Peers or People. Solicitor-General atOgmore Vale. After an enthusiastic reception earlier in the evening at Nantymoel, Sir S. T. Evans, K.C., M.P., addressed another crowded meeting of his constituents at Hermon (C.M.) Chapel on Friday night. Sir Samuel. who was accompanied by Lady Evans, was accorded a rousing re- ception. The meeting was presided over by Alderman Wm. Llewellyn, J.P., presi- dent of the local division of the Liberal- Labour Association, and he was supported by the Rev. Chas. Williams, and Messrs. J. Canriif (Gilfach), David Llewellyn, T. W. Job, and W. Granville Davies (Liberal agent for Mid-Glamorgan). At the outset, a resolution heartily approving of the policy of the Govern- ment as laid down by the Prime Minister in their stand against the House of Lords for the rights of the House of Commons, was moved by Mr. D. Llewellyn, and seconded by Mr. Jeremiah Lewis, and was carried unanimously. On rising to speak. Sir Samuel was greeted with thunderous applause, and commenced by referring to the work of the League of Young Liberals, branches of which were being formed in different parts of the constituency. He tendered his hearty support to the movement, and said that its work would redound to the credit of the young men in the various districts (hear, hear). Sir Samuel went on to the great ques- tion of the position of the House of Lords in the Constitution. The Peers had rejected the Finance Bill, an act which had not been done by any hereditary assembly for the past 300 years. The rejection of that Bill, however, was not the onlv reason why the Liberal Party were taking their stand against the House of Lords. Other Liberal Bills killed by the Lords were Education, Plural Voting, Scottish Land, and Licensing (Shame). These Bills had been drawn up very carefully; a large amount of time and energy had been expended on them, and the Lords. after very brief sittings, had reduced that time and energy to nought. Such conduct could not be withstood. Besides, the above Bills were by no means what the Govern- ment wished them to be like. Whenever they were framing a Bill, they always had to ask themselves the question, Will it be acceptable to the Lords ? The House of Commons was elected by the nation, but a peer's own person comprised the whole of his constituency. Was an unrepresentative assembly to be supreme in dealing with the question of national finance? ("No"). If there is to be a House, its veto must be destroyed (cheers). Sir Samuel then went on to show how fair were the land clauses in the Budget. As an illustration he mentioned the Ogmore Valley, where the value of the land had enormously increased as a result of the labour of the community. Wasn't it just that the landlords should contri- bute something out of their gains towards the revenue of the country? ("Yes"). In a similar manner the taxes on royalties were perfectly just and fair. In these matters, he was not attacking any indivi- dual landlord, but the system. The Development Act, money for the operation or* wmcn wow bssn rais.e(1 by the Budget, was rendered useless for t-iie present, although it would be the means of providing much employment. In his judgment, an appeal t? the electorate would certainly bring about tll resurrec- tion of the Budget (cheers). At the close, sundry questions were asked, and in reply to some Sir Samuel exposed the fallacies of Tariff Reform. Quoting Board of Trade returns he showed that trade had recently shown a marked increase, and unemployment a decrease. A vote of confidence in Sir Samuel, moved by Mr. T. W. Job, and seconded by Mr. Tom Couch, was carried with acclamation. In reply, reviewing the twenty years for which he had been their member, Sir Samuel said that he had always done his best for them, and if returned once more, their confidence in him would not be mis- placed (cheers). 1
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South Wales Coal Trade. Important Developments. Naval Colliery Dispute. Several important matters arising out of recent decisions in the High Court were discussed at a meeting of the Execu- tive Council of the South Wales Miners' Federation held at Cardiff on Monday. The difficulty arising out of the judgment given against the men in the decision on the sixty hours clause was fully recog- nised, for it was pointed out that the owners propose to claim damages against the Federation for each extra day which the miners refused to work, and that ex- tended over a period of nearly six months, and affected each miner, so that the claim which the masters would make, if full damages are insisted on, would amount to a large sum of money. The Executive Council, therefore, after discussing mat- ters fully, thought the better plan would be to approach the owners through the Conciliation Board with an offer not to put into force the notices which it was proposed to serve on the 1st of January on condition that the owners waived their rights to the damages claimed with regard to the refusal to work the extra day provided for in the Eight Hours Act. If this was agreed to the Miners' Federa- tion were prepared to enter into negotia- tions for a new agreement, and so avoid any disturbance of trade which would be likely to follow the serving of notices. On the other hand, there were members of the Council prepared, should the em- ployers refuse to agree to this course, to take drastic measures to bring about a crisis without delay. They maintained that under recent decisions the workmen had a claim for payment for small coal, and it was suggested that such a claim be put forward as a counterclaim to that of the owners, and that a month's notice to terminate contracts at Jhe collieries be handed to the owners on the 1st of January instead of the proposed three months' notice to terminate the present wage agreement. The secretary of the Federation (Mr. Thomas Richards, M.jP.) was therefore instructed to communicate at once with Mr. W. G. Dalziel, the secretary of the Coalowners' Association, with a view to the calling together of the Conciliation Board on December 29th, so that a full conference of miners' delegates might be held two days afterwards in order to obviate the necessity for serving notices should a compromise be effected. Official Report The following official report was issued to the Press by Mr. Thomas Richards, M.P. (the secretary):- At the meeting of the Executive Coun- cil of the South Wales Miners' Federa- tion held yesterday at Cardiff^ Mr. W. Abraham (Mabon), M.P., presiding, a long discussion took place relative to the deci- sion to give notice terminating the Con- ciliation Board agreement, and eventually it was resolved to instruct the secretary to communicate with Mr. Dalziel so as to arrange a further meeting of the Con- ciliation Board on the 29th of December, when the workmen will have sorne sug- gestions to make with a View to obviating the necessity of tendering notices on the 1st of January. It was also arranged lai, the event of this course by the Federation being adopted by the Con- ciliation Board, a general conference of miners be called for the 31st of Decem- ber next. Naval Collieries Dispute.—It was de- -1 to place the question in dispute re -jof starting and finishing work at the SatS! t«,'l;eri?s °iLther^erVor the next mSetifig ot ,the Conciliation Board. Western Districts Board.—A d iita-I tion attended of representatives of the Western and Anthracite Districts of the Federation asking the Council to consider the formation of a districts board to cover the collieries included in these two dis- tricts for the purpose of facilitating the settlement of disputes -at the collieries. Settlements were now delayed in conse- quence of the inability of the general representatives on the Conciliation Board to give them sufficient consideration. They also complained that the owners having a District Board meeting at Swansea, no agreements between workmen's represen- tatives and the managers could be made at the collieries without being submitted for ratification at this owners' board. The secretary was instructed to reply that inasmuch as this proposal would involve a change in the present constitu- tion, the Council had no power without the authority of conference to deal with it, but the Council was of opinion that under the General Conciliation Board agreement the Swansea District Board were not justified in preventing agree- ments being entered into at the collieries bv representatives of the workmen and the colliery managers, and promised to consider any cases of this kind that have taken place if particulars were sent on. I-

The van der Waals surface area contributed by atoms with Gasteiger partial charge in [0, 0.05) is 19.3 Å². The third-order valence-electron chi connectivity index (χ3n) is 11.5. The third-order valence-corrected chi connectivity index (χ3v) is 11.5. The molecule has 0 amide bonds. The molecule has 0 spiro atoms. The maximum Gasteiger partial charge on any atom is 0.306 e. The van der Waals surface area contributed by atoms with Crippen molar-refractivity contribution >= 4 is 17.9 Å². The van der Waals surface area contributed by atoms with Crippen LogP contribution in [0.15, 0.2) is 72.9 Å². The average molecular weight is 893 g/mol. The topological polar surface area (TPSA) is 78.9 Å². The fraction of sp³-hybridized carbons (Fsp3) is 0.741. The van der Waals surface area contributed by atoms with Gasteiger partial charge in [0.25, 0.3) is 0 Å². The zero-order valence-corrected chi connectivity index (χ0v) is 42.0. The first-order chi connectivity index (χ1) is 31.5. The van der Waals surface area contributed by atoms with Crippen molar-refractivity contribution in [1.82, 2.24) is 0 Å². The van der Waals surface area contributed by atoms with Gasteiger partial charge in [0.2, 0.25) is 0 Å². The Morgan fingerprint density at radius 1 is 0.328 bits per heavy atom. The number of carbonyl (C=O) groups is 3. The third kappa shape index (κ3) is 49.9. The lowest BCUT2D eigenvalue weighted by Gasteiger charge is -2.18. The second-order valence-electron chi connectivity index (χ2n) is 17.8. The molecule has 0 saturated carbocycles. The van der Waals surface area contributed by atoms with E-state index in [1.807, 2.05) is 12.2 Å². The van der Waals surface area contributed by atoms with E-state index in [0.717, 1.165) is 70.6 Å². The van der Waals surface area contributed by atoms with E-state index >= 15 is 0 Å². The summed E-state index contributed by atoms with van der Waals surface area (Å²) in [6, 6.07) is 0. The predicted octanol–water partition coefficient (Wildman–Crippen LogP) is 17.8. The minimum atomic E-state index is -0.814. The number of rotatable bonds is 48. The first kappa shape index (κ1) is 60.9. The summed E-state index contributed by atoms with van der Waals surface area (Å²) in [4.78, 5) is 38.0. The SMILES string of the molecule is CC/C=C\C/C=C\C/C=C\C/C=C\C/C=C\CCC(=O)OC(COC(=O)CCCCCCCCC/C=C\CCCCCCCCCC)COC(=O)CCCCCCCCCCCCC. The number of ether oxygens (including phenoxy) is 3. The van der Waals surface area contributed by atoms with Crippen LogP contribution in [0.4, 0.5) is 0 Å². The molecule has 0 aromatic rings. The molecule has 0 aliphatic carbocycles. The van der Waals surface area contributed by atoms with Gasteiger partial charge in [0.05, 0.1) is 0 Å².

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Rhondda Liberals. Mabon Unanimously Adopted, Against House of Lords Root and Branch." .A special meeting of the Rhondda Labour and Liberal Association was held at the Washington Hotel, Porth, on Wednesday evening to formally adopt Mr. W. Abraham (Mabon), M.P., as the progressive candidate in the forthcoming election. Mr. Morris Morris, Ferndale, was voted to the chair (in the absence of the president, Councillor E. Jones, Ton). Later in the evening, the vice-president of the Association took the chair. The Chairman, in opening the proceed- ings, said that he was present at Mr. Asquith's great meeting at the Albert Hall on the previous Friday, and he could assure them, by what he there saw and heard, that the country was thoroughly roused (hear, hear). He had been told by many that London perhaps would go the wrong way; but if that meeting was to be taken as a criterion, he was of the opinion that it was going the right way, as he had never been present at a more enthusiastic meeting. They were pro- mised a fight in the Rhondda. They had not had a fight for some years, and he hoped that the fight before them would be such as to show the opposing party that Liberalism in the Rhondda was as strong as ever (applause). The secretary, Mr. John Kemp, read the minutes of the last meeting, which were unanimously adopted, and the secre- tary was instructed to forward a vote of iCondolenoe with the family of Mr. .Jeremiah Jones, Mardy, a past-preeident <of the Association, in their bereavement. The following letter was read from Ma,bon: To the Chairman of the Rhondda Labour and Liberal Association. Sir,—I am very sorry that this Tbeastlv bronchial atrtack" prevents my being able to leave home without danger to myself to attend your meet- ing to-night. Still, I hope to be able to be back to work again at the beginning of the week. My object in writing this is to say that I am now seeking the suffrages of the Rhondda electors and the goodwill of the Rhondda people to enable me to return to Parliament, in the first place as a True Labour Representative," who will also stand for Welsh Nationalism," and all that is progres- sive in practical politics. Therefore, I sincerely hope to receive the individual support of the old organisation—" The Rhondda Labour and Liberal Aasocia-: tion," which has so faithfully stood by me for well-night a quarter of a cen- tury. I expect this, especially when it is known that I am out to stand side by side with my friend, colleague, and fellow-countryman, D. Lloyd George, and his Budget, and against the House ..of Lords root and branch" as it •stands at present, though I am in favour of a second but effective Cham- ber. My motto is, "L»t tlle Pe°Ple rule and not the Peers." -I am, yours j ,truly, MABON. J-he Chairman said they were all agreed that Mabon still remained the same as of yore, and lie (the chairman) did not think that he could change his principles even if he tried. He stood to support the same progressive measures as they (the Association) favoured, and they need snot fear giving their undivided support to return him as their member. It would not be fair on their part, having had the best part of Mabon's life to represent them, to do anything now to thwart him in standing for the suffrages of the Rhondda electors, and they should allow him to remain as their member so long as he lived (applause). A vote of sympathy with the hon. member in his indisposition was agreed to unanimously. Mr. Kemp agent and secretary, said they were all aware that developments -were taking place in the district with .regard to Mabon's candidature. The hon. -member had already been adopted by the -Miners, Federation, and the district meeting had decided to invite as many as were willing to assist in co-operating to secure his triumphant return. He had had a conversation with Mr. D. Watts .Morgan, and that gentleman had speci- fically invited the co-operation of the Labour and Liberal Association. There was nothing to prevent them from adopt- ing Mabon as their candidate that even- ing. Mr. Kemp also informed the meet- ing that he had been assured by the hon. member that, unless he obtained the sup- port of the Association, he would not stand even yet. It was moved and seconded that the hon. member be adopted, and that the meeting pledge itself to secure his suc- cessful return. Dr. W. E. Thomas, Ystrad, in support- ing the motion, said they should not forget that the issue before the country at present was not as between Liberals and Tories, but between Peers and People. They could support the hon. member in that issue, but, on the other hand, that would not pledge them to go in for Socialism in the future. He was a double-dyed Radical, and would always remain so (laughter and applause). He supported the motion on the distinct understanding that it was for the present issue as between peers and people. He did not quite understand how Mabon stood in connection with national ques- tions. He, however, felt verv strongly, more than he would care to express, to see the member for the Rhondda, or for that matter any Welsh member, obeying the whip of Mr. Keir Hardie and not Mr. Lloyd George's. Alderman Richard Lewis, in supporting the resolution, said he agreed with Dr. Thomas, and yet he didn't agree with him (laughter). He thought that what one would regard as Socialism he would define as Social Reform, and he. believed that Mabon was a Social Reformer. If Socialism meant Social Reform, he (the speaker) was a Socialist (hear, hear). He thought it as impossible for Mabon not to support Social Reform as it was for Harold Lloyd to be returned as member for the Rhondda (laughter). It was the very breath of his nostrils. This was a fight between Peers and People, and therefore they should not consider the points of disagreement, which were so few, when the points of agreement were so many. He was sorry to hear a murmur -thongh it was only whispered—that there was a possibility of a Liberal coming out to oppose their old henchman, Mabon. He (the speaker) knew perfectly well that if that were done, it would land them in a difficulty which would cause pain to their old member. Wllat would be the state of industrial affairs in this country were it not for the fact that they had Mabon at the helm? (Applause). He was of the opinion that the hon. member would be returned by an immense majo- rity, and he hoped it would be the greatest in the election (loud applause). Alderman M. Williams expressed his opinion that their principles as an Asso- ciation were safe in the care of Mabon. He supported the motion because the hon. member was one with them in every ques- tion, social and industrial. Councillor W. T. Jones. Treorchy, said they were all in favour of Social Reform, and he really believed they should do all they could to secure Mabon's return. He was a faithful and tried servant, and what he had done in the past, he would do in the future. The motion was unanimously adopted, and the meeting resolved itself into a committee to consider plans for the coming campaign.